It rained every night - the days were hot and humid.  We spent most afternoons out on the lake in my Dads boat he loaned to use - nice and cool with lots of swimming and tubing.

Friday night I had time to play radio!  I setup the KX3 running on internal batteries on the picnic table.  Hooked up the portable QRP antenna that I lashed up to the canopy and I was off to the races.

I used my headlamp with a red light to see what I was writing and the radio controls.  This worked exceptionally well - and kept the bugs away.  I have used the white light before and it really draws in the bugs!

When I turned the rig on it was on 20 meters - I expected it to be dead since it was about 03:45 UTC (10:45 PM local) - but I immediately heard signals.  As I tuned around, I was hearing DX everywhere!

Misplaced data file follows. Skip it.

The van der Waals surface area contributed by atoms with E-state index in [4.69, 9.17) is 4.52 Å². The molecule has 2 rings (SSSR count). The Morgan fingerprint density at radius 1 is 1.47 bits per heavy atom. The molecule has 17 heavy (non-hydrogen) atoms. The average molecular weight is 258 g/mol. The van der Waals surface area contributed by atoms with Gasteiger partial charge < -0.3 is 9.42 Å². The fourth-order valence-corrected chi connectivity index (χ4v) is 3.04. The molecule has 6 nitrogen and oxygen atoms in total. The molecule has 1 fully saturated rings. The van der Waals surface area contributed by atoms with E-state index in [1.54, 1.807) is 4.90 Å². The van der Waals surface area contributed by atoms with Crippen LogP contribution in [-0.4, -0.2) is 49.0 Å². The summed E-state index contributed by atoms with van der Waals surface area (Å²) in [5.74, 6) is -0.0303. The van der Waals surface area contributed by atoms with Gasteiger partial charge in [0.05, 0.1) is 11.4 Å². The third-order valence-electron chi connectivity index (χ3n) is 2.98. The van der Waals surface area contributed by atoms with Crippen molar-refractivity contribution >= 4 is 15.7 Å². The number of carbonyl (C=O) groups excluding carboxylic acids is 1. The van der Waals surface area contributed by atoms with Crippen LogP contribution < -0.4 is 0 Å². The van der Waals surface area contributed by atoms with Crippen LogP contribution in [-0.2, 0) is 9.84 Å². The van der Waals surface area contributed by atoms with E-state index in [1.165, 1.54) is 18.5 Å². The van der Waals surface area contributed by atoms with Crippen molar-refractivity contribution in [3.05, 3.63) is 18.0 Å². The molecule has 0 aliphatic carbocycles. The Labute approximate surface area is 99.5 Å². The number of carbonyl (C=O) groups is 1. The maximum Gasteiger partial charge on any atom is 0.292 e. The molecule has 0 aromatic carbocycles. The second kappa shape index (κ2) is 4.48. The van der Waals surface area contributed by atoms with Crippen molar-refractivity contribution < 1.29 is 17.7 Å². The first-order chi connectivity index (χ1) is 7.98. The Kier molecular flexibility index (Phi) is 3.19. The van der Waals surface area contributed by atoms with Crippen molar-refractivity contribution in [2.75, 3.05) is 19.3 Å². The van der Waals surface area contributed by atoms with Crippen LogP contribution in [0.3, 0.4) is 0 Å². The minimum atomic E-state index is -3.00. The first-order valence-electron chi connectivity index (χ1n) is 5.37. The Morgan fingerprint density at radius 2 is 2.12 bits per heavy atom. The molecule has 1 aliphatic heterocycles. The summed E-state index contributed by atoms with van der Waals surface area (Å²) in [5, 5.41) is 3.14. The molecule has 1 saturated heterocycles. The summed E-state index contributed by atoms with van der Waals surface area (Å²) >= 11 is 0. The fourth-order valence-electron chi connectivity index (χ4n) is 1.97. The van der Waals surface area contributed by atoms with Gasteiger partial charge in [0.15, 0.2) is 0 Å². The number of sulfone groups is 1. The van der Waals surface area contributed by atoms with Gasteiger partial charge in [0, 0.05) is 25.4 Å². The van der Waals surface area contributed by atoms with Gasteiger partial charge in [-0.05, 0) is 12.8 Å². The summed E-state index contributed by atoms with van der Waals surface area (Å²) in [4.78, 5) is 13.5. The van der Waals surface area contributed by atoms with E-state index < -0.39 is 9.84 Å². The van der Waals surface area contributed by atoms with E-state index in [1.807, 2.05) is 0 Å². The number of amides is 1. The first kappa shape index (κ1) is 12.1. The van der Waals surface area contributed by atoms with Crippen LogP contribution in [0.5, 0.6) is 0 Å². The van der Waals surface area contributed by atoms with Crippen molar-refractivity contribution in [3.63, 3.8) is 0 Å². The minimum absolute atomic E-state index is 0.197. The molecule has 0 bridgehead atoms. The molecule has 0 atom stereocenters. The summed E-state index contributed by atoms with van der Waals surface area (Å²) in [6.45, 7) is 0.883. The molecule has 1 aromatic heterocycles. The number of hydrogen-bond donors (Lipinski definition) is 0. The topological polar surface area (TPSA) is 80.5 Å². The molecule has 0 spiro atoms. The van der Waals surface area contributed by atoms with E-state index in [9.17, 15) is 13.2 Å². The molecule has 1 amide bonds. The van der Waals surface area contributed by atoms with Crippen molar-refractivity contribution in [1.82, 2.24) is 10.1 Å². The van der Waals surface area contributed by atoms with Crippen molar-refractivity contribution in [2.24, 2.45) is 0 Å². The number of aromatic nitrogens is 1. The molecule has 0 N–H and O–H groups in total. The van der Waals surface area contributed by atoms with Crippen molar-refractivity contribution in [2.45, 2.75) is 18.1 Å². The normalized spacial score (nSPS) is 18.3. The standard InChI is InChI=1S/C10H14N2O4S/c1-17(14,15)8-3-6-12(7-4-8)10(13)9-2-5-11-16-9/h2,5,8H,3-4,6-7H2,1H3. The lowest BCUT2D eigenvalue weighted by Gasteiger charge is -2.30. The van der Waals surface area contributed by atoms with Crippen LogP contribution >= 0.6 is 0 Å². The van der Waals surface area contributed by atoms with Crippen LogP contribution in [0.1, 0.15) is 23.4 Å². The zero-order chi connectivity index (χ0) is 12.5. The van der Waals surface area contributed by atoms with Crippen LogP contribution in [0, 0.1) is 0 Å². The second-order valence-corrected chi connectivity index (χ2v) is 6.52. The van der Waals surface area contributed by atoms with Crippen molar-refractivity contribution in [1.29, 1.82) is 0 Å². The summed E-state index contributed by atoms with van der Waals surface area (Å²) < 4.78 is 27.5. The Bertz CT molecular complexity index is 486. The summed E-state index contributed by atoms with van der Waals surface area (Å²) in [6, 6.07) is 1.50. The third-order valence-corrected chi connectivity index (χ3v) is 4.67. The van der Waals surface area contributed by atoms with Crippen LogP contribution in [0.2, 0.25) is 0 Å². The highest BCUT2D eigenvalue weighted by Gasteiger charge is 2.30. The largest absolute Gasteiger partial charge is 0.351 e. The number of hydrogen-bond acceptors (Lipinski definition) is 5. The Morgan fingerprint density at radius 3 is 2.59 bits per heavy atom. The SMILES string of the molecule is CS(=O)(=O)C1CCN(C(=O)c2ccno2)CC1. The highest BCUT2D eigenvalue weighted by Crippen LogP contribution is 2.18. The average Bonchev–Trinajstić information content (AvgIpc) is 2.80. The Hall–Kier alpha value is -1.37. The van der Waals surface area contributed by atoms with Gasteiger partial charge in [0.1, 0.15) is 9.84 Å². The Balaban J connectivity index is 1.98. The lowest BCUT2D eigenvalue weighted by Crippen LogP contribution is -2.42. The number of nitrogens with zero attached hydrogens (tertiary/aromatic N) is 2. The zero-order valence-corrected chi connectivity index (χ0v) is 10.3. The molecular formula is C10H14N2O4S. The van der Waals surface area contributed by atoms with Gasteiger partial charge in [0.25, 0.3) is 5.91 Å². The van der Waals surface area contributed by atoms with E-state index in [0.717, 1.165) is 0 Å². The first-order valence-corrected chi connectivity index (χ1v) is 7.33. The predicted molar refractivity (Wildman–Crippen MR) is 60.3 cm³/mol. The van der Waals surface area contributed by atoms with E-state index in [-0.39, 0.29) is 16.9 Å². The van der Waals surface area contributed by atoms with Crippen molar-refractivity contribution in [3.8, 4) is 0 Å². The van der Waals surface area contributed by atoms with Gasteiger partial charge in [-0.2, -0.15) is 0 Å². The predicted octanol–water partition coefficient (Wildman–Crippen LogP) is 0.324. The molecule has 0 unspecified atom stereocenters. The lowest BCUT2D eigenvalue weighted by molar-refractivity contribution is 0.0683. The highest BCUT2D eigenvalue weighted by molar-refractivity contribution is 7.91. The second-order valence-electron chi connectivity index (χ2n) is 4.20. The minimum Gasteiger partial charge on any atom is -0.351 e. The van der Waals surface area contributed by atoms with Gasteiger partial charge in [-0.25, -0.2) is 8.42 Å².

I listened to some of the exchanges, and could tell it was a contest - RST and Serial was the exchange.  Turns out it was the Worked All Europe HF Contest.

So I dove into the mix and started pouncing!  Wow it was fun....

UA7K - Russia (I think, could not find in QRZ)
UW2M - Ukraine (1,172 miles per watt)
UT0U - Ukraine (1, 134 miles per watt)
AI6O - California
K1XM - Massachusetts
UY5ZZ - Ukraine (1,115 miles per watt)
RW1A - Russia (1,091 miles per watt)
RM5D - Russia (1,091 miles per watt)
YP9W - Romania (1,139 miles per watt)
HA8VV - Germany (1,055 miles per watt)
S57DX - Slovenia (1,054 miles per watt)
HG7T - Hungary (1,091 miles per watt)
HG8R - Hungary (1,115 miles per watt)
DJ5MW - Germany (1,004 miles per watt)
SN6A - Poland (1,019 miles per watt)

I finally shut it down at 05:21 (12:21 AM local time) - but the band was still hoping.  I did tune around 40 meters and heard some signals, but the antenna just needs to be longer for good 40 meter operation.

What a blast!  Almost everyone came back to me on the first call - only 3 times did I have to repeat my call.  Everyone I called, I worked!